Should Gjonaj defeat Torres (which is likely in the heavily Democratic Bronx), Gjonaj will be the first person in the Assembly of Albanian-American heritage, representing a district where he has spent almost his entire life.

Following various forms of community outreach, Gjonaj became well-known in his district. (ANDREW FREEDMAN/The Bronx Ink)

“This wasn’t about just having a voice, but the right voice,” he said. “The voice that would address the concerns and the issues of the 80th Assembly District.”

Gjonaj was born on Arthur Avenue in the Fordham Area of the Bronx to Albanian immigrant parents. After 10 years there, his family moved to the Pelham Parkway area. His mother worked as a housekeeper in Jacobi Hospital and his father worked as a building superintendent.

“I spoke Albanian before I spoke English,” Gjonaj said. “The traditions of hospitality and respect were enrooted into me growing up.”

His ethnic identity is proving important to the Albanian community in his district. According to the 2011 American Community Survey, the Bronx has a population of 12,438 people of Albanian descent – more than any other borough in New York City.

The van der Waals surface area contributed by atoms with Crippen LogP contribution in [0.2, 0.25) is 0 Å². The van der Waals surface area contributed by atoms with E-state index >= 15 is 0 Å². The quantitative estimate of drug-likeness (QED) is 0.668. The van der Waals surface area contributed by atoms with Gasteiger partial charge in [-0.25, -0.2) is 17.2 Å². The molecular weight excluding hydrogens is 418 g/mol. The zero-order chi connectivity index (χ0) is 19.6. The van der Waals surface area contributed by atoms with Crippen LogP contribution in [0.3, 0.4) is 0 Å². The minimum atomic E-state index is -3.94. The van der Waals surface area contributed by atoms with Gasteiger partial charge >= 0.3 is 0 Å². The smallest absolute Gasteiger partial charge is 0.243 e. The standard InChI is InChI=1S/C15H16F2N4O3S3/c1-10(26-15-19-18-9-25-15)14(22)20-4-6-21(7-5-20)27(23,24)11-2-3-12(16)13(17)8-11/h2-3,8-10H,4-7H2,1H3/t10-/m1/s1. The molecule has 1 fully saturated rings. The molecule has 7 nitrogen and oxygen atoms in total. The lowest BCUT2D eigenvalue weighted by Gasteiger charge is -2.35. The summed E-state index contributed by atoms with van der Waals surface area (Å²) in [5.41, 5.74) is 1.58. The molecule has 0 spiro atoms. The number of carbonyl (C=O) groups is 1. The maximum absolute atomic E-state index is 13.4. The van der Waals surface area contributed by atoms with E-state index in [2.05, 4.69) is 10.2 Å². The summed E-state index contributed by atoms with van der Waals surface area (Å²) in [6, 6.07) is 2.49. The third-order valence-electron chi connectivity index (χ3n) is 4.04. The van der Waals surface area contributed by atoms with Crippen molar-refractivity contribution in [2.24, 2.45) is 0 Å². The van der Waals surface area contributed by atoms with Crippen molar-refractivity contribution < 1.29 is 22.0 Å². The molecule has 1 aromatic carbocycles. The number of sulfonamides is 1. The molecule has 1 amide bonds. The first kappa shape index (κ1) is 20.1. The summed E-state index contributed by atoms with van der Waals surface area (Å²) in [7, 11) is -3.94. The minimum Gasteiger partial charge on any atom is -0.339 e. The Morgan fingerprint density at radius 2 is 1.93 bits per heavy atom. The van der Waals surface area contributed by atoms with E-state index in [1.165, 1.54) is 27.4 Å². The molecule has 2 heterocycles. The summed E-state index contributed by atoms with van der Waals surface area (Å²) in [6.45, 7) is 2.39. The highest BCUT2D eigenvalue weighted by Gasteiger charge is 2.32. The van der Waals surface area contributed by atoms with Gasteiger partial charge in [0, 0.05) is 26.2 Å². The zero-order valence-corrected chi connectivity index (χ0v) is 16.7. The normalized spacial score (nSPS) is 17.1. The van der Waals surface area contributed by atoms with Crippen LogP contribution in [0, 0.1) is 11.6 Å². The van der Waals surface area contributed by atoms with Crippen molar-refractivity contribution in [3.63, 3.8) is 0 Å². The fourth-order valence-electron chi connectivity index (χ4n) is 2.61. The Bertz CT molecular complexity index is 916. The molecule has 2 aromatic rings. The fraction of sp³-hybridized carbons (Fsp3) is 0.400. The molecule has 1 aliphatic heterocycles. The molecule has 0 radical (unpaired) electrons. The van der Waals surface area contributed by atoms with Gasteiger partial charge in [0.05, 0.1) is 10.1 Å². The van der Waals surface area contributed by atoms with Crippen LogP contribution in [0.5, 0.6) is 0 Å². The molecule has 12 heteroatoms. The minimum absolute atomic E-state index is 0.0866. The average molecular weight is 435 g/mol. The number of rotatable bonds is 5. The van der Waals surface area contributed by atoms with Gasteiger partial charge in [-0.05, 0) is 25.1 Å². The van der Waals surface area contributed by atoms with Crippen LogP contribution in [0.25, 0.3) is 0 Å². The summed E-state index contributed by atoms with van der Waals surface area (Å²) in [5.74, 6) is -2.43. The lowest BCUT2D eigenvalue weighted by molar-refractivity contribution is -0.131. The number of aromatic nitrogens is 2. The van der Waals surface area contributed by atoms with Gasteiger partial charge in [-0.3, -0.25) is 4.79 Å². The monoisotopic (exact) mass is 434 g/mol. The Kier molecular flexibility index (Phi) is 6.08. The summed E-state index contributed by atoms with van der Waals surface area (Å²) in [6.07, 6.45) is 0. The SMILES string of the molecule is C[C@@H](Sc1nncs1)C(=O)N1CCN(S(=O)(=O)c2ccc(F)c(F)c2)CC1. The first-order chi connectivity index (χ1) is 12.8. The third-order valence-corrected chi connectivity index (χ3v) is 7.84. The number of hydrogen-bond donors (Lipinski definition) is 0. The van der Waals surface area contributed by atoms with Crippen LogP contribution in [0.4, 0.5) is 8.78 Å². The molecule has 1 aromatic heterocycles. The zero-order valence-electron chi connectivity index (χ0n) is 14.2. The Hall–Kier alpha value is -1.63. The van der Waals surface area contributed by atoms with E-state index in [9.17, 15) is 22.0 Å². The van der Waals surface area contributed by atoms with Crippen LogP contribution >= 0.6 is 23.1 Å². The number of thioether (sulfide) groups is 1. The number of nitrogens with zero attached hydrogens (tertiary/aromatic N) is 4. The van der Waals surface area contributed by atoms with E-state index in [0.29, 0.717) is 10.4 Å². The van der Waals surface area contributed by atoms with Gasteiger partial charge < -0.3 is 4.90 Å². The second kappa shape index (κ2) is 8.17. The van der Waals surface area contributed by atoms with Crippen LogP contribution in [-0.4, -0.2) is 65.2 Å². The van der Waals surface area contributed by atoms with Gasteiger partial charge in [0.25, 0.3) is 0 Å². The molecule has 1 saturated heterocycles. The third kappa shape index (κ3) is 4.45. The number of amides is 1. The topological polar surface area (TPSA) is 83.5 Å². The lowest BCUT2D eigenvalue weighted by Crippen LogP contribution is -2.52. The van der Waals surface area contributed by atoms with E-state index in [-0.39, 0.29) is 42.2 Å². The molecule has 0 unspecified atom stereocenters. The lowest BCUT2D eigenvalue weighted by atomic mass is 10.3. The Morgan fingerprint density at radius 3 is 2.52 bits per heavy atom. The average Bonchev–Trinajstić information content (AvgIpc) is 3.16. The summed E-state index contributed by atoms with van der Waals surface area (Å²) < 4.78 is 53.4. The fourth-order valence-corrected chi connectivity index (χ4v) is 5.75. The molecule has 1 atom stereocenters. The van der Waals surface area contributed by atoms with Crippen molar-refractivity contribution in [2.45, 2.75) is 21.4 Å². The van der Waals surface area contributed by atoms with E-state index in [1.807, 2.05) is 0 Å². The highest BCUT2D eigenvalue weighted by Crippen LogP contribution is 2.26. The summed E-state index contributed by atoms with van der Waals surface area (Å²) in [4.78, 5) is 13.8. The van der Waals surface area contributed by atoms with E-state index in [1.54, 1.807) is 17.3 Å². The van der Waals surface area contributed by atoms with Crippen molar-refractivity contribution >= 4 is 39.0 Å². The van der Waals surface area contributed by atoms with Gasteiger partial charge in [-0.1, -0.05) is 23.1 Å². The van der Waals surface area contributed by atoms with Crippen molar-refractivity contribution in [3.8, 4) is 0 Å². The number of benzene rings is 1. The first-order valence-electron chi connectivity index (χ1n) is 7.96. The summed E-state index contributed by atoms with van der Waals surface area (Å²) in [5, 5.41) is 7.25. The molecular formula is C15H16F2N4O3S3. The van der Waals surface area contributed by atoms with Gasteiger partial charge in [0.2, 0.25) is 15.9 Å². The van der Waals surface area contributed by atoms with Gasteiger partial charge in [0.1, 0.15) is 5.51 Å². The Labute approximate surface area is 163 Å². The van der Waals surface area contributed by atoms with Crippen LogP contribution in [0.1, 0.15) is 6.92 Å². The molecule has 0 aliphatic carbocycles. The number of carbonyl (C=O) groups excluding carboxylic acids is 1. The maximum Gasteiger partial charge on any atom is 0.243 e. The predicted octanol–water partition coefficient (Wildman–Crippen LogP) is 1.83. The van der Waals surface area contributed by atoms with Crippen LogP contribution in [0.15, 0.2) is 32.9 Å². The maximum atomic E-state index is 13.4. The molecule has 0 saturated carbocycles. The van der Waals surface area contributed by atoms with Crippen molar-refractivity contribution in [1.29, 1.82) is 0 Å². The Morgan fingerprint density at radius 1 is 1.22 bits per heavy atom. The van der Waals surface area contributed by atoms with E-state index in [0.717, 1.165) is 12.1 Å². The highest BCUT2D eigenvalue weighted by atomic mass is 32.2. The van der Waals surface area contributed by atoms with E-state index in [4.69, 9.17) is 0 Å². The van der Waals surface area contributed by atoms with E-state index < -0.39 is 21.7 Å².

“To the Albanians, it means a lot because for so long we haven’t had someone to represent us,” said Marko Kepi, president of Albanian Roots, a nonprofit organization with a goal of building a stronger Albanian community in New York City. He claimed that the Albanian community had to contribute to politicians in order to gain their support in the past.

“Now we have one of our own, Mark Gjonaj, in the Assembly, that can speak up for the community himself.”

Kepi said that most people of Albanian descent tend to be conservative in their politics, but that Gjonaj energized that group. Albanian Roots helped the Albanian community to vote, and Kepi says that more than 300 Albanians in the 80th Assembly District registered as Democrats so they could vote for Gjonaj in the primaries.